In late June, a new Ethereum token standard called “ERC-4907” became a standard with a status of “Final” that will allow users to lend out their non-fungible tokens (NFTs).
“ERC-4907” adds a new role to the NFT standard, separating NFT ownership and usage rights – making “leasing” possible. The renter can use the NFT until the lease expires, and the NFT is automatically returned to its owner after the lease expires.
“Before ERC-4907, every time you transferred an NFT, you lost ownership of it,” says Lareina, head of development at Double Protocol, a startup building rentable NFT infrastructure and a developer of a new token standard said. But by splitting ownership and usage rights, “ERC-4907” standard NFTs can be lent and leased in a permissionless manner.
To be sure, rentable NFTs have not been officially available before. Reaching a “final” state means that Ethereum proposals, or projects aimed at improving the Ethereum blockchain, can no longer be updated. Other builders can now incorporate the proposal into a smart contract without worrying that the developer will change it later.
Once built into smart contracts, rentable NFTs have the potential to disrupt blockchain games, metaverse land sales, blockchain-based media platforms, and more.
How to make a rentable NFT
Most high-profile NFT projects, such as Bored Ape Yacht Club, CryptoPunks, and Azuki, are minted or packaged in the “ERC-721” token standard, which represents ownership of digital or physical assets and can be traded on Ethereum Validated on the blockchain.
These token standards stipulate that the owner of the NFT can use the digital asset. For example, in order to use the token Axie #5 from the play-to-earn game Axie Infinity, you must have this NFT in your wallet. To have an NFT in your wallet, you have to mint that Axie or buy it on the secondary market.
In other words, buying this Axie is the basis for you to be able to use it – just like other NFTs minted according to the “ERC-721” standard.
The NFT minted according to the “ERC-4907” token standard divides the ownership and use rights of digital assets. The “ERC-4907” token standard can be wrapped around existing NFTs minted according to “ERC-721” or other Ethereum standards, allowing the wrapped NFTs to be read by smart contracts in the rentable NFT marketplace, and borrowed or rented — — as if it was originally minted according to the “ERC-4907″ standard.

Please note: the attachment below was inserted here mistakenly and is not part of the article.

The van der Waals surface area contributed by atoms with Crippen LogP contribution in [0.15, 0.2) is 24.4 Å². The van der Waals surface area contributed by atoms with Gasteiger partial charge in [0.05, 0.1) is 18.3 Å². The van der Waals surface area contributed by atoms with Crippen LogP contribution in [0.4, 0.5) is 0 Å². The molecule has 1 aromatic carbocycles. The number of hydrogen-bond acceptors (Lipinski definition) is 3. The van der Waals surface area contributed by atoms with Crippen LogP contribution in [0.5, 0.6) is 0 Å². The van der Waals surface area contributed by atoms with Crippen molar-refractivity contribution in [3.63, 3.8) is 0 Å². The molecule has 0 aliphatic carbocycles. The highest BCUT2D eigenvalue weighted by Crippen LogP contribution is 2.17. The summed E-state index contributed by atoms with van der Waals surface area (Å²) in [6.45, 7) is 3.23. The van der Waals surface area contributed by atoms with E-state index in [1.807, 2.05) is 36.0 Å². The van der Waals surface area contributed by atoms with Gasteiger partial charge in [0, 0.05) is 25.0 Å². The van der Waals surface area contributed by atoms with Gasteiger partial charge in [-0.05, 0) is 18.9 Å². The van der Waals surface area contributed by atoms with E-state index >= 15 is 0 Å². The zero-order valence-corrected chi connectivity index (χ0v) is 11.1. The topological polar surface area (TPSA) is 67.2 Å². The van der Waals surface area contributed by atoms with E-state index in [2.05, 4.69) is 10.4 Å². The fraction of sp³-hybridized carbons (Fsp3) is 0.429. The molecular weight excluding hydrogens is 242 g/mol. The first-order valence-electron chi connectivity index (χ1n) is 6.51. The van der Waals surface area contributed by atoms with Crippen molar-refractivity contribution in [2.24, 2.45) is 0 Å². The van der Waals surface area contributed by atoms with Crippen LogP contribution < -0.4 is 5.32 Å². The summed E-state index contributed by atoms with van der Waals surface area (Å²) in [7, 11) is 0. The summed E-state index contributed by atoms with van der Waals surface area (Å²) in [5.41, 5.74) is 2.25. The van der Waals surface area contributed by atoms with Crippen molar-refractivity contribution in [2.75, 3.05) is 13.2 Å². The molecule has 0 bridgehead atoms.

Additionally, owners can set time parameters to decide how long a lender can use their leased NFTs. When the time is up, the user can no longer use the NFT, and the leased NFT goes back to the original owner – the owner does not need to manually request the return of their assets.
Usage scenarios and future prospects of rentable NFTs
Sharing access to NFTs is not new. Gaming guilds buy NFTs that are too expensive for most players and lend them out in exchange for a portion of the player’s profit. Such guilds, such as Yield Guild Games (YGG), followed Axie Infinity in late summer and early fall last year, when the game’s popularity was at its peak.
“When an owner transfers rights (of their NFTs) to a guild, the stakes are high, Shrug Newton, the builder of Double Protocol, told The Block in an interview: “You have to trust the guild. If the guild disappears, then You will lose your assets.”
However, “ERC-4907” allows users to manually create unions using the valuable NFTs they own, where lenders can collect rental fees and users can keep the profits earned from the game. They can do this in a trustless and permissionless manner by leveraging Ethereum smart contracts, Lareina said.
While this may seem like a threat to the guild business model, Double Protocol believes that blockchain-based gaming guilds could become market makers for rentable NFTs — buying and selling securities and often as an entity that provides liquidity. And mature guild organizations like YGG can use “ERC-4907” to make their guilds more decentralized.
Lareina added that Double Protocol sees gaming guilds as big stakeholders in the rentable NFT market, and wants to cater to them as much as possible. This could include creating tools that allow guild organizations to create new guilds with the click of a button, as well as controlling the distribution of game revenue between lenders and renters.
In addition to gaming, rentable NFTs can also increase the use of metaverse land. Lareina noted that Metaverse landowners can rent out their properties for events. If an investor buys a piece of metaverse land but lacks the ability to build on it, they can lease the land to another party to build on and earn rental income. At the same time, landowners can also protect those assets by removing any other property they own on their metaverse land during the lease term and adding it back after the lease term ends.
The technology could also facilitate Web3-based book lending or free trials of new products, among other areas, Lareina added.
All in all, rentable NFTs unlock a new market for NFT usage rights, as it is decoupled from ownership. “We’re building our product on this philosophy,” Lareina said.